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You are here: Home > Online Articles > Why Teaching in a Virtual Space is Draining



Why Teaching in a Virtual Space is Draining

By Kim Marshall, TIE columnist


The article: “‘Zoom Fatigue’ Is Taxing the Brain. Here’s Why That Happens” by Julia Sklar in National Geographic, April 24, 2020,

In this National Geographic article, Julia Sklar reports that many K-12 and university teachers are finding remote instruction more exhausting than in-person teaching. Cognitive scientists say that virtual interactions are more taxing on the brain – because we’re trying to make up for the copious information we get, without knowing it, during face-to-face interactions.

When we’re physically with others, we’re listening to the words, but also picking up dozens of non-verbal cues – facial expressions, whether the person’s body is facing us or slightly turned away, their fidgeting, perhaps a quick inhalation as a prelude to an interruption. “These cues help paint a holistic picture of what is being conveyed and what’s expected in response from the listener,” says Sklar. “Since humans evolved as social animals, perceiving these cues comes naturally to most of us, takes little conscious effort to parse, and can lay the groundwork for emotional intimacy.”

During a video call, seeing people from the shoulders up, very few of these cues can be perceived, which puts much more cognitive load on listening to what’s being said. We search for non-verbal cues that can’t be seen, and eye contact on the screen can be disconcerting if held too long, which would seldom be the case in a face-to-face conversation.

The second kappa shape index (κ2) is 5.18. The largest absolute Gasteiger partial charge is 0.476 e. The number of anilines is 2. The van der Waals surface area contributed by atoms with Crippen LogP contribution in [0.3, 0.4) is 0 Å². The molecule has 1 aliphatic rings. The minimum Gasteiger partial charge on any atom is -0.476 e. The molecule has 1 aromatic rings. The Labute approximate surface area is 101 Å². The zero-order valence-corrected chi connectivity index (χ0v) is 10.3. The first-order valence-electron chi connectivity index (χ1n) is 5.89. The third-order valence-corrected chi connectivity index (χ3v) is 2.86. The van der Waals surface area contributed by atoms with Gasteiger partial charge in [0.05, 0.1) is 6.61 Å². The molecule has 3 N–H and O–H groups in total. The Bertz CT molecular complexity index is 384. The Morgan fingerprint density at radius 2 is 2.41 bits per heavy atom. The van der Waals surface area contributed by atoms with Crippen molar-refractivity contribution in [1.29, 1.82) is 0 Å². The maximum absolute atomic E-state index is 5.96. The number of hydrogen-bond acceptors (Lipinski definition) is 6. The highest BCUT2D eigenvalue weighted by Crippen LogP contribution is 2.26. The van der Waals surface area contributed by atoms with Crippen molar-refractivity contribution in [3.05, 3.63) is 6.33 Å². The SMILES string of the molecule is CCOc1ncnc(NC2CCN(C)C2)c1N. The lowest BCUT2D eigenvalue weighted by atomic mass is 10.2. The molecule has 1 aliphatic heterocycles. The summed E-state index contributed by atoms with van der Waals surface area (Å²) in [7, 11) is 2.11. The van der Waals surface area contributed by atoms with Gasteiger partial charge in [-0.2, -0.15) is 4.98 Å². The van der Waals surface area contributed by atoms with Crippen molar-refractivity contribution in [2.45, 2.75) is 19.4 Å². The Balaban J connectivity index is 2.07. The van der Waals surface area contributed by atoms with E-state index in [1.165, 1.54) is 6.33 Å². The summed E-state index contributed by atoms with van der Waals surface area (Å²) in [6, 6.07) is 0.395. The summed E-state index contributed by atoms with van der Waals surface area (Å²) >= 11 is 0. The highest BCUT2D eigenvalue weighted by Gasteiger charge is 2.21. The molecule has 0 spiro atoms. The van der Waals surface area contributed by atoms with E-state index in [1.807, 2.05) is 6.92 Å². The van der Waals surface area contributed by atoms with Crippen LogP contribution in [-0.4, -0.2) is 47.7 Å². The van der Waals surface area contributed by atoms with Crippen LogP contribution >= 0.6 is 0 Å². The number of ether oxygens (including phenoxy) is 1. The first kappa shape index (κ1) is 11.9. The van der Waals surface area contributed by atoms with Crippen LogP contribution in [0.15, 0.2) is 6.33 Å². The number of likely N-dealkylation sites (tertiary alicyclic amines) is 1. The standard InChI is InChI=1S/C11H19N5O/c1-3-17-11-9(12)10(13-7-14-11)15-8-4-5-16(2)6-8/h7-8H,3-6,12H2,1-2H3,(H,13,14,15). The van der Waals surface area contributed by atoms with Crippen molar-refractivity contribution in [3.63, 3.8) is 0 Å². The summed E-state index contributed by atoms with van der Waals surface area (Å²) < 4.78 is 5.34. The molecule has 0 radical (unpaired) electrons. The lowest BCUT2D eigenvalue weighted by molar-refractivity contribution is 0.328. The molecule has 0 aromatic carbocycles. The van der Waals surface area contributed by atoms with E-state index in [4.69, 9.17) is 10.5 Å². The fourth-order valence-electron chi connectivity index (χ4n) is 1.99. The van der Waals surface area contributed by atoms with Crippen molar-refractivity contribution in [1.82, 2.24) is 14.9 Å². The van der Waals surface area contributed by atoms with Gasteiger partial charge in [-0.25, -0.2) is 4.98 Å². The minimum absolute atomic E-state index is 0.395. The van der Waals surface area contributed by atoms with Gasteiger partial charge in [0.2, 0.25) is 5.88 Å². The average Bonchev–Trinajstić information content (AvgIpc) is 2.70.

“Multi-person screens magnify this exhausting problem,” says Sklar. “Gallery view – where all meeting participants appear Brady Bunch-style – challenges the brain’s central vision, forcing it to decode so many people at once that no one comes through meaningfully, not even the speaker.” One psychologist called this attempt to multitask “continuous partial attention,” like trying to cook and read at the same time. A regular telephone conversation is much less taxing because we’re only expecting the voice and we’re not looking for visual cues.

Interestingly, says Sklar, video calls can be a boon for people for whom in-person conversations are challenging – for example, many with autism. However, for others on the spectrum, video calls can be disconcerting because of sensory triggers such as loud noises and bright lights.

It’s possible, concludes Sklar, that “Zoom fatigue will abate once people learn to navigate the mental tangle video chatting can cause.” In the meantime, one trick is turning off your camera and concentrating just on the words, saving video images for when they’re really necessary – or when we want warm fuzzies from a loved one. Another idea is using a phone for a chat and walking around. There’s evidence that meetings on the move can improve creativity.

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